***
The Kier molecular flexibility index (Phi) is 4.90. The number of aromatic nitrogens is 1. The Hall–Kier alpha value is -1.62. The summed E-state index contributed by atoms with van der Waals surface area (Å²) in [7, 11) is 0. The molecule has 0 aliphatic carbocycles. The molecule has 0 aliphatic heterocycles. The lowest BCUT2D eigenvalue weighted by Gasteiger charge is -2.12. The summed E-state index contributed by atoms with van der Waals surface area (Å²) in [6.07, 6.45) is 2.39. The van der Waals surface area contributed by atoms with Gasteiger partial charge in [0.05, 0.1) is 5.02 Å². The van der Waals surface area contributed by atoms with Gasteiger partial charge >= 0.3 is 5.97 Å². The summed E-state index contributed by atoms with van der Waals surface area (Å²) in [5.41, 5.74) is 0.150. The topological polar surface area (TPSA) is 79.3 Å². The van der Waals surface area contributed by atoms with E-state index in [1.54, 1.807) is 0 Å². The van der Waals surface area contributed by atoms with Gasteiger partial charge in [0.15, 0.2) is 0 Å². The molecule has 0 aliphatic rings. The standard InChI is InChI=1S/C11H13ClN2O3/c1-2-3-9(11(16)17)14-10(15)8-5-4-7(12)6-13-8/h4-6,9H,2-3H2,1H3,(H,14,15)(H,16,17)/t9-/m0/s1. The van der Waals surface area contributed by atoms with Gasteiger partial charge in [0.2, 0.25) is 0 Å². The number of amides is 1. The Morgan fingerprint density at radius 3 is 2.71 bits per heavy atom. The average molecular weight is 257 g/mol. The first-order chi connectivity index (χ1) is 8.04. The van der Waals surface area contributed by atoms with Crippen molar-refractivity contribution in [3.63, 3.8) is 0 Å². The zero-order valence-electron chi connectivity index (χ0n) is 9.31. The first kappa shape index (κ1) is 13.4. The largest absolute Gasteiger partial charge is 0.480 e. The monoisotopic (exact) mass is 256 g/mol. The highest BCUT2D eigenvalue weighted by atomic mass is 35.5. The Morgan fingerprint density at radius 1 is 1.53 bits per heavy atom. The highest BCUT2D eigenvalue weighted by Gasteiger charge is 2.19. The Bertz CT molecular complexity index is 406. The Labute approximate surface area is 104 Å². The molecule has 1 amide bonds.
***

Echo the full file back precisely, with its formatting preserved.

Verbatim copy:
The Kier molecular flexibility index (Phi) is 4.90. The number of aromatic nitrogens is 1. The Hall–Kier alpha value is -1.62. The summed E-state index contributed by atoms with van der Waals surface area (Å²) in [7, 11) is 0. The molecule has 0 aliphatic carbocycles. The molecule has 0 aliphatic heterocycles. The lowest BCUT2D eigenvalue weighted by Gasteiger charge is -2.12. The summed E-state index contributed by atoms with van der Waals surface area (Å²) in [6.07, 6.45) is 2.39. The van der Waals surface area contributed by atoms with Gasteiger partial charge in [0.05, 0.1) is 5.02 Å². The van der Waals surface area contributed by atoms with Gasteiger partial charge >= 0.3 is 5.97 Å². The summed E-state index contributed by atoms with van der Waals surface area (Å²) in [5.41, 5.74) is 0.150. The topological polar surface area (TPSA) is 79.3 Å². The van der Waals surface area contributed by atoms with E-state index in [1.54, 1.807) is 0 Å². The van der Waals surface area contributed by atoms with Gasteiger partial charge in [0.15, 0.2) is 0 Å². The molecule has 0 aliphatic rings. The standard InChI is InChI=1S/C11H13ClN2O3/c1-2-3-9(11(16)17)14-10(15)8-5-4-7(12)6-13-8/h4-6,9H,2-3H2,1H3,(H,14,15)(H,16,17)/t9-/m0/s1. The van der Waals surface area contributed by atoms with Gasteiger partial charge in [0.2, 0.25) is 0 Å². The number of amides is 1. The Morgan fingerprint density at radius 3 is 2.71 bits per heavy atom. The average molecular weight is 257 g/mol. The first-order chi connectivity index (χ1) is 8.04. The van der Waals surface area contributed by atoms with Crippen molar-refractivity contribution in [3.63, 3.8) is 0 Å². The zero-order valence-electron chi connectivity index (χ0n) is 9.31. The first kappa shape index (κ1) is 13.4. The largest absolute Gasteiger partial charge is 0.480 e. The monoisotopic (exact) mass is 256 g/mol. The highest BCUT2D eigenvalue weighted by atomic mass is 35.5. The Morgan fingerprint density at radius 1 is 1.53 bits per heavy atom. The highest BCUT2D eigenvalue weighted by Gasteiger charge is 2.19. The Bertz CT molecular complexity index is 406. The Labute approximate surface area is 104 Å². The molecule has 1 amide bonds.